Recently, my teenaged sons and I enjoyed two and a half days together in the mountains of central Utah hiking. We camped at a nearby state park which we used as a "base camp" and then hiked about 15 miles over the two full days. We hiked through forests of quaking aspen and pines and across mountain meadows. While we were tired at the end of each day, we enjoyed the experience. Hiking with the kids gives you lots of time to talk, and to talk deeply as you enjoy being in a natural setting.
But hiking with the kids can be a less than exciting experience if you don't plan appropriately. Blisters, sunburn, mosquito bites and dehydration can be real negatives to a hiking experience, but fortunately, almost all the negatives to hiking with the kids can be avoided with a little preparation and forethought.
So, here are my suggestions for making hiking with the kids a better experience, one that you can all remember fondly as time goes by.
Find good information about hiking trails in your area. I would recommend subscribing to a good hiking trail guide online like trails.com or Gorp. It is critical to find hiking trails that will work for you and your children. Your local bookstore or public library will likely have some good trail guidebooks that will give you insight into trails in your area that are recommended for families and children.
Scale the hike appropriately. Not all hikes are created equal. It is important that a hike not be beyond the ability of your children. That doesn't mean it shouldn't be challenging for them; rather, it should be something that they can realistically be expected to do. So, take into account your children's ability and fitness. A few years ago, we tried a hike that was well known in our area. What we didn't know was that there was a very steep snow field that we needed to cross to stay on the trail, and our family was not up to the risk of getting across the ice and we had to turn around and return only about half way up the trail.
Find a hike with variety. Again, using your hiking trail guide site or book, choose a site for your hike with a little variety. While some hikers seem to prefer mountain trails and others prefer desert trails, children seem to like to see something different along the trails. Some of our favorite trails with children have mountain trail segments, parts along a river and paths through a meadow filled with wildflowers. The children tend to get bored with the same scenery over and over.
Remember that shoes are a basic element. There is simply no substitute on a hike with the kids for sturdy, well-fitting shoes. For the easier hikes, their tennis shoes will be enough, as long as they have good socks on. But for even the easiest hikes, flip-flops will not be a good choice. And for more demanding hikes, there is no good alternative but a good hiking shoe or boot. The same child on the same trail will have a better hike with good shoes than with ill-fitting or falling-apart shoes or boots.
Bring along protection. Sunscreen with an SPF of 15 or better and insect repellant with DEET are absolutely essential on a hike. While kids generally do not like to wear sunscreen and insect repellant, you need to insist. I also recommend that every hiker have a hat or a bandana for additional protection. Wise hiking dads also put some moleskin and band-aids in the day pack for blisters and little cuts and scrapes.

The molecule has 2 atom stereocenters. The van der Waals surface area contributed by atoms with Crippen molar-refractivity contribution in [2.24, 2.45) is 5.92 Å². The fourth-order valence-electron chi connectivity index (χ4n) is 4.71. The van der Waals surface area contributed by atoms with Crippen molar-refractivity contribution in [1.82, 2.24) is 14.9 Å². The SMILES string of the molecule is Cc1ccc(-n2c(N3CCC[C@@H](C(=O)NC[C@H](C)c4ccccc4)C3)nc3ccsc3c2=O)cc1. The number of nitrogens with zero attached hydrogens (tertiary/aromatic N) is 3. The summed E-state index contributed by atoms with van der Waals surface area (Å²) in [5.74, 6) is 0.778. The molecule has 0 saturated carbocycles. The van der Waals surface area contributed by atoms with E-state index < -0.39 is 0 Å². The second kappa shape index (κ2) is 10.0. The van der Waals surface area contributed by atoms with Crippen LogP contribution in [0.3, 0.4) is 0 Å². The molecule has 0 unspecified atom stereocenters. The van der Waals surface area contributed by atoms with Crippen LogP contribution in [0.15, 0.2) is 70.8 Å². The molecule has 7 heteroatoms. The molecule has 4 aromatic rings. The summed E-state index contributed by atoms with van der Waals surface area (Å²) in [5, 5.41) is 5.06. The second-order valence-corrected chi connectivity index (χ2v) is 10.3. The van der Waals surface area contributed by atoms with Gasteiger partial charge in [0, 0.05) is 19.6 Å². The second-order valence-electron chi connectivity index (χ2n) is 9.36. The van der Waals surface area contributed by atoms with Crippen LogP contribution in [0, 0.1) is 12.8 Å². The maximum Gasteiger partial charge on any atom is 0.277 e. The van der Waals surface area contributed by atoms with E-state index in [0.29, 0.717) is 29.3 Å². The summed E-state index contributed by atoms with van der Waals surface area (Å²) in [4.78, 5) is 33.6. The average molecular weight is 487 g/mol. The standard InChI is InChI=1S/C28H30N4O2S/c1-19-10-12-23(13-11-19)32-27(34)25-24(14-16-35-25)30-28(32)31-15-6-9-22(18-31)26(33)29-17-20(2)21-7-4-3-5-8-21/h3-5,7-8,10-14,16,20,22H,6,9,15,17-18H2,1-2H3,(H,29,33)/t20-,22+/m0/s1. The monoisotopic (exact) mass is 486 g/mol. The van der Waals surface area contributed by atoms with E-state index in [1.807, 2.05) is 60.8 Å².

Water and snacks. Kids particularly need to stay hydrated and nourished on a hike. A big water bottle or a hydration pack is a good investment for hiking success. And kids love granola bars, trail snacks and dried fruit on a hike. Stay away from too much sugar and from chocolate, which tends to both increase thirst and make a mess.
Keep safety paramount. Despite our best efforts, we sometimes get separated when hiking with the kids. When we hike, each of our kids has an emergency whistle so they can blow it if they get lost. Putting one adult in front of the group and one in the rear keeping track of the kids is a good strategy for safety.
Teach them outdoor ethics. A hike is a good time to emphasize our respect for the outdoors. To keep our impact on nature minimal, remind the kids to stay on the trail (shortcuts cause damage), keep their voices down to respect wildlife, pack out anything that you pack in (wrappers, water bottles, etc.) and leave everything the way you found it. Not leaving a trace on your hike is the best way to help other hikers after you enjoy what you enjoyed.
Keep them engaged. Just trudging along is not a lot of fun for a child. When hiking with the kids, talk a lot. Sing songs. Tell stories. Tell them what you know about what they are seeing (like wildlife footprints, plant varieties, etc.) Play some games like 20 Questions. Look at cloud formations and make up stories about them. Keeping a hike fun and at the child's level makes it a better experience.
A hike with the children can be a great time for dads and kids. A little preparation, training and care will go a long way to making it a memorable and positive experience for all of you.